THERE are few things that make your heart sink as much as the flood of stories coming from indigenous Australia, each of them worse than the other: pornography, disease, rape, drunkenness, suicide, a lack of education; oh hell, you could go on forever. It’s almost as if they have a death wish.
I know comparisons are odious, but the conditions in Kulumburu in the Kimberley when we visited a couple of years ago were far worse than anything I’d seen in even the remotest and poorest parts of Africa; sometimes the only meal for African AIDS orphans was a large bucket of boiling water on a fire, which apparently staves off hunger pangs, but their school uniforms were washed and the floors of the huts swept clean.
In Kulumburu, children’s eyes and ears were oozing noxious goo, we visited a famous artist who had gangrene, and three women sitting in front of us in the lovely iron- roofed church had head lice jumping all over the place.
The bishop of Broome, Christopher Saunders, worked at Kulumburu Mission in the 1980s and now is in charge of 773,000sq km, overseeing the welfare of 8000 Catholics. And he has some good news, although it seems almost like tempting fate to even mention Balgo, the way the rolling maul of catastrophe seems to envelop that indigenous community.
Balgo is halfway between Broome and Alice Springs in the Great Sandy Desert and has been home to the nomadic Kukatja, Jaru, Walmajarri, Ngarti and Pintipi people for more than 40,000 years, Google tells me.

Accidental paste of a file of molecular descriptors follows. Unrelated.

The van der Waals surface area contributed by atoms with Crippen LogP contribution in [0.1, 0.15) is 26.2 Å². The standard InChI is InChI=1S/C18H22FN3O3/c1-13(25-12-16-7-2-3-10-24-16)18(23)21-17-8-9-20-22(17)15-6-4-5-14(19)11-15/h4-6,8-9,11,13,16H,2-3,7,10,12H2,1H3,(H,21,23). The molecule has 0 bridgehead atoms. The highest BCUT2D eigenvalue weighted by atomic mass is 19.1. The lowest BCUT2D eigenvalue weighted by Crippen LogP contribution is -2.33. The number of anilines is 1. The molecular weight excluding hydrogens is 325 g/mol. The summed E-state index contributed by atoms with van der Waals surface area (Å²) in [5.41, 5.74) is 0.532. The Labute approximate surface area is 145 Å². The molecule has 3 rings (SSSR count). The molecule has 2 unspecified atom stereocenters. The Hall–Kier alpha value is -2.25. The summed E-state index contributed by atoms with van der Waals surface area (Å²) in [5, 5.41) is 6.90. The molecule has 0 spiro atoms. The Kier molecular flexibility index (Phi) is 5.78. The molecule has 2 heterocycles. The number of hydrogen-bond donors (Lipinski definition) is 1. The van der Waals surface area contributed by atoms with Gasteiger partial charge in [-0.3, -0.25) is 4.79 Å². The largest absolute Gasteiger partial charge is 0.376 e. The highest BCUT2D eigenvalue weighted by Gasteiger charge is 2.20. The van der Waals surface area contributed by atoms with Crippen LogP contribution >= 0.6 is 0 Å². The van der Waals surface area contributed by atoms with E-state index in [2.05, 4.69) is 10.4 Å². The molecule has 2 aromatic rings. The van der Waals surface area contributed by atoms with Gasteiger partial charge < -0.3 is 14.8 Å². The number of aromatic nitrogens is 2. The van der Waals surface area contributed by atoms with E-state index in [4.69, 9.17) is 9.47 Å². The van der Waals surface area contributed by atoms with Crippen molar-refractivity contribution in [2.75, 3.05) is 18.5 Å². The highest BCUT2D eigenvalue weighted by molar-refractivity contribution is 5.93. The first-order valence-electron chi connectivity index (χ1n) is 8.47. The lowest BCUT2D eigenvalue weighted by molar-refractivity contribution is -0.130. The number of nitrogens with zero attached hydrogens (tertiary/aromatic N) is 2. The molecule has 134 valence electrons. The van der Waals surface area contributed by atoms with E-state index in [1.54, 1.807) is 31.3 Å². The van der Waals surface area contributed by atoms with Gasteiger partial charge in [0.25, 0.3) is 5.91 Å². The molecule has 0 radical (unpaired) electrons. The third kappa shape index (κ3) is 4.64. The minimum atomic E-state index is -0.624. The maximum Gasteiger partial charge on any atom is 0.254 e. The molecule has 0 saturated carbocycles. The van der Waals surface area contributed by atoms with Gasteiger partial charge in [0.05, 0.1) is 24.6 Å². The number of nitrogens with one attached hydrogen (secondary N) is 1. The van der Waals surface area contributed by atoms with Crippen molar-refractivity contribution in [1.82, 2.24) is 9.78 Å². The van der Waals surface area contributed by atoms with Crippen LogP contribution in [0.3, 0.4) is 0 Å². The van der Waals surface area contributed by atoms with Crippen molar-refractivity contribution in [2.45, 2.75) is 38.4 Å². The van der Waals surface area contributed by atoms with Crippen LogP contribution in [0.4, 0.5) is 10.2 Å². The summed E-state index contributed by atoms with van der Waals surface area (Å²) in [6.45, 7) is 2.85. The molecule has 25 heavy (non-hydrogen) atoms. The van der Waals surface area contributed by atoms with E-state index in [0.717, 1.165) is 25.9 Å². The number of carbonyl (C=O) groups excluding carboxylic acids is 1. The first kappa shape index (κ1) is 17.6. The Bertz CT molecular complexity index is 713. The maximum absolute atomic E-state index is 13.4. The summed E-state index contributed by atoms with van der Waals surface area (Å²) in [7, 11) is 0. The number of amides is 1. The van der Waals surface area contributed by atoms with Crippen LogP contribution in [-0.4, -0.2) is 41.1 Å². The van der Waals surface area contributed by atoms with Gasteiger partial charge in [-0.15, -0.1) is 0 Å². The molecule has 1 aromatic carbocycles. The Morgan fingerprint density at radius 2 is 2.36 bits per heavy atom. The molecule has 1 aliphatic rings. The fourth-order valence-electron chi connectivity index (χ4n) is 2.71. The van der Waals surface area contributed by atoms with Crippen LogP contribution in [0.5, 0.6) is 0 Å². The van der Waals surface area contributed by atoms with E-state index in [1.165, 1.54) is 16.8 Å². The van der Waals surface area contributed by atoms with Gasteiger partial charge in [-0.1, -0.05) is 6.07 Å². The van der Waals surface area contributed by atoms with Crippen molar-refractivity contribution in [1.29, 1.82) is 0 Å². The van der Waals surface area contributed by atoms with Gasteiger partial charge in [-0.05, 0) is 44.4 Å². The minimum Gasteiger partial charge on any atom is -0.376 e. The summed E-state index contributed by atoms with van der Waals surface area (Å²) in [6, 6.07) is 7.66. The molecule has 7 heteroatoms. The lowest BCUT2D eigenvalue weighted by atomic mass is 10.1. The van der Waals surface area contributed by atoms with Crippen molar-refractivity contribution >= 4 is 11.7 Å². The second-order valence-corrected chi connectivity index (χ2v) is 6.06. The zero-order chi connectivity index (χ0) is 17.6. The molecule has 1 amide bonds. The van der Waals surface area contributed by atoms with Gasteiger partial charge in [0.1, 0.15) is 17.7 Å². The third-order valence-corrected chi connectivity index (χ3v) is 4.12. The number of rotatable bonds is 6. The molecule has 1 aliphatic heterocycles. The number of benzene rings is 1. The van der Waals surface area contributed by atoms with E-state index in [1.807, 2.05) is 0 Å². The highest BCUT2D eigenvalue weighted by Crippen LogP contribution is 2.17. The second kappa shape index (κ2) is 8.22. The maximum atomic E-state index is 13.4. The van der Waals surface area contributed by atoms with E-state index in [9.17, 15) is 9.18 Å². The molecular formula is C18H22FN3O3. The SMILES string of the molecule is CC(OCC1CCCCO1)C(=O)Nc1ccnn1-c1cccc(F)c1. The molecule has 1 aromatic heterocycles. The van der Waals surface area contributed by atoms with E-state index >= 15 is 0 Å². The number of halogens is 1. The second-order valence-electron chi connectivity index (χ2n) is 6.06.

The bishop is bringing 110 pilgrims from the Kimberley, 10 of them priests, to World Youth Day in Sydney in July, and 21 of these are from Balgo, including their Venezuelan parish priest, Father Eugene. They will be camping on a classroom floor at St Anthony’s School in the seaside suburb of Clovelly.
I met His Grace a few weeks ago when he was in Sydney and he reported things were going more or less according to plan. He has paid all the air fares and, he said, is sussing out the matter of warm clothing for the youngsters, including tracksuits and, hopefully, jeans and shirts. Unusually perhaps for Catholic communities, there aren’t any chook raffles as such to raise money for the pilgrimage, but there are hot dog stands, raffles and chuck- in, which is a bit like rattling a tin in a pub, and tong, a Broome word for giving a percentage of their money. The eastern states have donated $ 10,000; hopefully there’s more to come.
He says the young men and women are looking forward to seeing the Pope and are particularly keen to meet indigenous people from other countries. Perhaps they’ll meet them at the Bondi Beach bash being organised by Franciscan Father Paul, who has invited yours truly and Father Tim Hoag, my nephew’s parish priest in Spearfish, South Dakota.
fraserj@ theaustralian. com. au